The pace of change in cybersecurity is quickening as technologies like 5G and artificial intelligence enable new services, products and modes of communication. Though varied in their uses—from consumer goods and smart cities to the Industrial Internet of Things—and in their level of maturity, nearly all are defined by growing connectivity and the risks and opportunities inherent therein.

This interconnectivity is one trend from 2019 that will help define 2020. By analyzing it along with other macro trends spotted in the previous year, we can make the following 2020 cybersecurity predictions with at least some degree of confidence.

Uncommon Attack Techniques Will Emerge in Common Software 

Cybersecurity is improving each day, and that means most organizations are aware of common cyberattacks. So, in 2020, malicious actors will turn to uncommon techniques instead. Steganography, the process of hiding files in a different format, is one of these uncommon attack vectors, and it will grow in popularity as online blogs make it possible for threat actors around the world to grasp the technique.

Recent BlackBerry research found malicious payloads residing in WAV audio files, which have been utilized for decades and are categorized as benign. As companies become wary of these normally safe files, they will look for ways to secure less commonly weaponized file formats, like JPEG, PNG, GIF, etc. without hindering users as they navigate the modern computing platforms. Businesses will also begin to recalibrate how legacy software is defined and treated, and effectively invest in operational security around them.

Changing Network Topologies Challenge Traditional Assumptions, Require New Security Models

5G deployment began in 2019 and will accelerate dramatically in 2020. Its implementation will force governments and enterprises to adopt cybersecurity strategies that address network-based threats that can compromise the availability and integrity of 5G networks. As cities, towns and government agencies overhaul their networks, sophisticated attackers will begin to tap into software vulnerabilities created by the expansion of bandwidth that 5G requires and that creates a larger attack surface.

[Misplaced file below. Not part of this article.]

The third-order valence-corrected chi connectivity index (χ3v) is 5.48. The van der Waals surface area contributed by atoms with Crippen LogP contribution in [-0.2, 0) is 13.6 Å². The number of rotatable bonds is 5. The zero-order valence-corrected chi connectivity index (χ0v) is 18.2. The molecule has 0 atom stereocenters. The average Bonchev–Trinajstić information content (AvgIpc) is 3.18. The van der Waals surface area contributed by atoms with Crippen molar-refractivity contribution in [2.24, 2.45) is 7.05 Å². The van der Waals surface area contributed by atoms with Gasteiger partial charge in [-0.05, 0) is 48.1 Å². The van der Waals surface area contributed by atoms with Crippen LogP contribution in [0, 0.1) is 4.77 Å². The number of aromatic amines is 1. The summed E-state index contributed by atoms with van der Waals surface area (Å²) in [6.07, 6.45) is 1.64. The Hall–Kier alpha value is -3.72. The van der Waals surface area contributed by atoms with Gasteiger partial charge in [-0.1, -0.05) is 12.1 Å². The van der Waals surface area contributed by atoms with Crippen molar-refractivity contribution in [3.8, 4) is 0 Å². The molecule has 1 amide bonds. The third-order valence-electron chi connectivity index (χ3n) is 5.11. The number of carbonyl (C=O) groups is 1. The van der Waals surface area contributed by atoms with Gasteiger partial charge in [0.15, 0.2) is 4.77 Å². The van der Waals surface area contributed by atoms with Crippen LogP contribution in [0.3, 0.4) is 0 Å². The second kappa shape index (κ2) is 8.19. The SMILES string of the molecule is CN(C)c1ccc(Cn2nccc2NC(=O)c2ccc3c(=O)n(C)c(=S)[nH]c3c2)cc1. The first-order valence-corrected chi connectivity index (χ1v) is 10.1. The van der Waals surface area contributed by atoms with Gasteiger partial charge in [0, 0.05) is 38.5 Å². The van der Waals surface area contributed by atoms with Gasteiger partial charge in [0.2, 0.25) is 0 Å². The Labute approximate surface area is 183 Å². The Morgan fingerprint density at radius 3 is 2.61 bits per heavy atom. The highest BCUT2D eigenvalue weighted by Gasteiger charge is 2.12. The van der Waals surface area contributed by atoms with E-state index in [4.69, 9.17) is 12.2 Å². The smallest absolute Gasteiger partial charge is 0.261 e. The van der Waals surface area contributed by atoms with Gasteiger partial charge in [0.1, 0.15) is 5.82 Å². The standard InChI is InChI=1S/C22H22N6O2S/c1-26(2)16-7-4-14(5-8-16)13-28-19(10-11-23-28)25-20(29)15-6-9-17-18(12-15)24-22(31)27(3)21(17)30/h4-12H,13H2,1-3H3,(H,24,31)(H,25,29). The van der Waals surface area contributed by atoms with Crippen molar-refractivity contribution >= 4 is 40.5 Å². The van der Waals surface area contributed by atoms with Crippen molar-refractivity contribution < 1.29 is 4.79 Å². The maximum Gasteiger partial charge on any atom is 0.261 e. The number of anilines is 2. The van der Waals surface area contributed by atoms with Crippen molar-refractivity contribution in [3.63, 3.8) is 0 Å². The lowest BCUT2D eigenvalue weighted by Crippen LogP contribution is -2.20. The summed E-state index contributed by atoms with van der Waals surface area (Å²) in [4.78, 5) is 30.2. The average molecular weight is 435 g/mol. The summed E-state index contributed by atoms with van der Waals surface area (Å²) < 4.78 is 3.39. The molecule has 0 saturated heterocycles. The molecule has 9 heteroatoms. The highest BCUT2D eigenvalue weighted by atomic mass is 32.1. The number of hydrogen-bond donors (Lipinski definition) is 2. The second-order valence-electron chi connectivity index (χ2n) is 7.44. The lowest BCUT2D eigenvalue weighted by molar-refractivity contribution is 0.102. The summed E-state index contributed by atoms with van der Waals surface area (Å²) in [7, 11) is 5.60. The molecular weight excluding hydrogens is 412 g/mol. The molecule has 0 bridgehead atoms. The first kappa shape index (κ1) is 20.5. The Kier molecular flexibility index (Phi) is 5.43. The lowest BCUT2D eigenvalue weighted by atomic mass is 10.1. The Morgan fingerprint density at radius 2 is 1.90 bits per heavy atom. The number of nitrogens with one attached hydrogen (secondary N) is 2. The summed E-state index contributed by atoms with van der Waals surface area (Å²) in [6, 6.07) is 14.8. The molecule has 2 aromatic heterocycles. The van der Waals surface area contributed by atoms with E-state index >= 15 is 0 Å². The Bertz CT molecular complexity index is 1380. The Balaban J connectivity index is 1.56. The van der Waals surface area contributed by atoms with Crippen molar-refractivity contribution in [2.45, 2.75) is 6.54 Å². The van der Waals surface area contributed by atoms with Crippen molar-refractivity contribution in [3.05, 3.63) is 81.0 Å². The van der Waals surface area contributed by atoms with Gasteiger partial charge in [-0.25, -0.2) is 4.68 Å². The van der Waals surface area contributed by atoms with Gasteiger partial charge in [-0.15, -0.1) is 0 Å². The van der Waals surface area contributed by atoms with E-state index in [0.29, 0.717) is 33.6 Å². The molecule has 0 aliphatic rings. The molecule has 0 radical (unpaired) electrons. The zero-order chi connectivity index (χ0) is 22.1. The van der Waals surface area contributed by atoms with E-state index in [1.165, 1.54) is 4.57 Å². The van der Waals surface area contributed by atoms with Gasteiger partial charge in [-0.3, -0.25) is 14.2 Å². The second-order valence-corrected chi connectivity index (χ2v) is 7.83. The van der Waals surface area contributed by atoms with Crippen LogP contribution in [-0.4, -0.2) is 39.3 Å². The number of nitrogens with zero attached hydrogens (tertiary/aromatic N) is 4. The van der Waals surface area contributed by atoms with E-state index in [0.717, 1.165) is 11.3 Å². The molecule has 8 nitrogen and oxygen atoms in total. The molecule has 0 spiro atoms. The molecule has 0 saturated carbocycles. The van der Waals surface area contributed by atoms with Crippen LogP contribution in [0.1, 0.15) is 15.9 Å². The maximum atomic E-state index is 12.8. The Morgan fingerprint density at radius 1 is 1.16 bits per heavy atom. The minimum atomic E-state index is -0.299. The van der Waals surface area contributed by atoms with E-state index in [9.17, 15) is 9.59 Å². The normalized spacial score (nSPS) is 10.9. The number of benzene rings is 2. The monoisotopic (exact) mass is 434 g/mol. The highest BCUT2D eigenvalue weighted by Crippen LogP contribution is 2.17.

Governments and enterprises will need to retool their network, device and application security, and many will lean toward a zero trust approach for identity and authorization on these 5G networks. To keep up with malicious actors, threat detection and threat intelligence must be driven by AI and machine learning.

Increased Cyber/Physical Convergence

The fourth industrial revolution heralds the convergence of the cyber and physical realms. And as all sectors increasingly rely on smart technology to operate and function, the gap between the two will officially disappear in 2020. This is evident given the recent software bug in an Ohio power plant that impacted hospitals, police departments, subway systems and more in both the U.S. and Canada. Attacks on IoT devices have a domino effect and will challenge leaders to think of unified cyber-physical security strategies to secure a hybrid threat landscape. As a result, cybersecurity will be built into advanced technologies by design to keep pace with the speed of IoT convergence and the vulnerabilities that come with it. 

State and State-Sponsored Cyber Groups Are the New Proxy for International Relations

Since the introduction of the internet, Russia, China, Iran and North Korea are widely considered the major players in cyber espionage. In 2020, a new set of countries will join these established actors by copying the Big Four’s tactics, techniques and procedures (TTPs) and directing them against rivals both inside and outside their national borders. Mobile cyber espionage will also rise as a common threat vector due to the growing number of organizations that allow employees to use personal devices on company networks.

Threat actors will use BYOD policies to perform cross-platform campaigns that leverage both mobile and traditional desktop malware. In fact, recent research discovered significant nation state-based mobile cyber espionage activity from the four mentioned above and state-sponsored groups in Vietnam. These types of attacks are likely to proliferate further in 2020. That will make it more difficult for governments and enterprises seeking to attribute these attacks as they face a growing number of actors and endpoints on a larger scale.

These predictions stem from a sober assessment of the cybersecurity landscape we currently inhabit. As we move into the next decade, it’s imperative that such predictions—which stem from known trends—are acted on as quickly and effectively as possible. Doing so will ensure that the promise of next-generation technology is not derailed, but rather the beginning of a transformative decade to come.